Call to support female refugees
Three-quarters of women who have claimed asylum in the UK and are held in detention centres have experienced rape or torture in their home countries, a charity has claimed.
Women for Refugee Women are publishing a new report, which reveals 85% of some 46 female detainees interviewed had been either raped or tortured.
Home Office guidelines say that victims of torture should only be detained in 'exceptional circumstances', the charity added.
But the charity found that n early 2,000 women (1,867) who sought asylum were detained in 2012, most of them in Yarl's Wood Immigration Removal Centre, in Bedfordshire, but only 674 or 36% were removed from the UK with others released into the country.
The charity has called for women who state they have experienced rape, sexual violence and other torture not to be detained while their claims are being considered.
Labour peer Baroness Helena Kennedy QC said: "If we cannot provide comfort and safety to those who arrive on our shores having suffered torture, the horrors of war and cruelty of the most extreme kind, we have lost a sense of our own humanity."
This report is being launched at Parliament at an event hosted by Stella Creasy MP.
It also reveals that 83% of women interviewed said that they felt depressed and more than half thought about killing themselves with one in five saying they had tried to take their own life in detention.
Most of the women interviewed had been guarded by male staff, the charity added, with 70% of them adding that this made them uncomfortable.
Women reported that male staff had guarded them on suicide watch and that they were looked at on the toilet and in the shower, the report adds.
Natasha Walter, founder of Women for Refugee Women, said: "Most of the women interviewed for this research had experienced extreme persecution and detention had a negative impact on their mental health.
"We believe asylum claims should be considered while women are living in the community at less cost to the taxpayer and less distress to the women themselves."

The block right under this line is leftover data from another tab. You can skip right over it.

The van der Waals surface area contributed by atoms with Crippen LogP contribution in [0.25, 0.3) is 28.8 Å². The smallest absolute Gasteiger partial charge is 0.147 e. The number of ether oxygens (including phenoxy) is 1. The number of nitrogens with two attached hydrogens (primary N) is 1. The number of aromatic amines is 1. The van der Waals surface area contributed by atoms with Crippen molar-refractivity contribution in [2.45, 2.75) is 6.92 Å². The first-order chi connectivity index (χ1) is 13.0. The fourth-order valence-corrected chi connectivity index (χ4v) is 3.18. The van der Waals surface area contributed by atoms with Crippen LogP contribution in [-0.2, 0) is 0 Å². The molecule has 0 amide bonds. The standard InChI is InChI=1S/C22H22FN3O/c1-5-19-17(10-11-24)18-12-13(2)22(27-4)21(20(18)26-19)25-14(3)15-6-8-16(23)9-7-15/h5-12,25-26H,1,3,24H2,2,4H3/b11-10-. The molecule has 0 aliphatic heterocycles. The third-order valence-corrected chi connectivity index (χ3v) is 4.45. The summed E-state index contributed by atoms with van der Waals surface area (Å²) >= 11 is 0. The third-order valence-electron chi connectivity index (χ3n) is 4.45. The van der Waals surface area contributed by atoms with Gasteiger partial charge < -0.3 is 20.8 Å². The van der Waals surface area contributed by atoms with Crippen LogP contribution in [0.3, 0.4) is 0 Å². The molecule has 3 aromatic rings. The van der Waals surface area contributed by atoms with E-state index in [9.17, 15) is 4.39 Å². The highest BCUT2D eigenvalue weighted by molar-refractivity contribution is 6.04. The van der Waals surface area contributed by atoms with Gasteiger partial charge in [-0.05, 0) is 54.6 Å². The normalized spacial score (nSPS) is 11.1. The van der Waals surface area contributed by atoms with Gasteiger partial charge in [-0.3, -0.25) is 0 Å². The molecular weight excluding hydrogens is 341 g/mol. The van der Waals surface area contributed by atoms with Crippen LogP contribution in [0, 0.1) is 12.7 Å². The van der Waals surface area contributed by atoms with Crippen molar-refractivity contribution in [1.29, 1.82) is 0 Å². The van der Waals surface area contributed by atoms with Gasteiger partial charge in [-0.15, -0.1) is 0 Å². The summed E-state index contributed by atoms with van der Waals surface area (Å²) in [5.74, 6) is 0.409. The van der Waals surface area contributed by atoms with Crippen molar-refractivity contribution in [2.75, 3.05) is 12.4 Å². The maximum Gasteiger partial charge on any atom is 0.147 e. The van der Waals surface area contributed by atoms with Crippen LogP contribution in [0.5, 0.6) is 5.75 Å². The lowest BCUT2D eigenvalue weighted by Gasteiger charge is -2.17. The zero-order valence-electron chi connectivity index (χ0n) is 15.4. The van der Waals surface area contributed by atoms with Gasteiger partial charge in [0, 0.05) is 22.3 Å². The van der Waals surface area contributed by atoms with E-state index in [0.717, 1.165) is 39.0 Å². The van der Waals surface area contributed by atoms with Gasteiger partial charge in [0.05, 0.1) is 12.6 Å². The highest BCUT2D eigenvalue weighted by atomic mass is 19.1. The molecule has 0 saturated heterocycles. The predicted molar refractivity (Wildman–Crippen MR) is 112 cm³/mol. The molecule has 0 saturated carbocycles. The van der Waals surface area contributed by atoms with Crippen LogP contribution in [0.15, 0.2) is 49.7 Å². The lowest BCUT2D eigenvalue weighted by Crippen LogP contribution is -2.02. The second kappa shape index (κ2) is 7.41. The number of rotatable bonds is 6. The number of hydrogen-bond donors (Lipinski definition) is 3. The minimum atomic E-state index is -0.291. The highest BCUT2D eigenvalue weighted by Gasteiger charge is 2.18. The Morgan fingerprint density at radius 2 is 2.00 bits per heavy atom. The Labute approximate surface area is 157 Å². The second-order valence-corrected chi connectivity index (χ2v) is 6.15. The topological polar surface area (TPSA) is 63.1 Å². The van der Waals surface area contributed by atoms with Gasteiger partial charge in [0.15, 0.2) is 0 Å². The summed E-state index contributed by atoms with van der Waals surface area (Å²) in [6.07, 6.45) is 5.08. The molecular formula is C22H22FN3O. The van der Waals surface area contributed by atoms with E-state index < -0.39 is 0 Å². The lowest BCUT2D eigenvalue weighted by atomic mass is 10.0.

Among women interviewed was Tua, 36, from Cameroon, who was trafficked into prostitution after escaping a forced marriage and was detained over the summer.
Lydia Besong, who was imprisoned and tortured for her political activities in the Cameroon and was detained twice in the UK, said: "For me, being locked up reminded me so much of being put in prison back home, it brought back all the memory of torture.
"They put me on suicide watch because I was so depressed. They were watching me 24/7."
The charity has also called for no male staff to be employed in Yarl's Wood where they come into contact with women detainees.
It also wants refused asylum seekers who have been detained immediately prior to removal to be held for the shortest possible time with an upper time limit of 28 days on all immigration detention.
Refugee Council policy officer Judith Dennis said: "This report's findings are shameful, if not surprising.
"The Refugee Council has long campaigned for the detention of all asylum seekers to end. No asylum-seeking woman should ever find herself behind bars: seeking asylum is a human right, not a crime. Detaining asylum seekers is unnecessary, ineffective and expensive.
"If the Home Office insists on detaining people then it should endeavour to meet basic standards of decency. Women should not be subjected to further suffering at the hands of the UK Government. They've suffered enough."
A Home Office spokesman said: " Detention and removal are essential parts of effective immigration controls. It is vital these are carried out with dignity and respect and we take the welfare of our detainees very seriously.
"We operate a comprehensive complaints system for anyone who feels they have not been treated in accordance with our standards and all complaints are investigated thoroughly."
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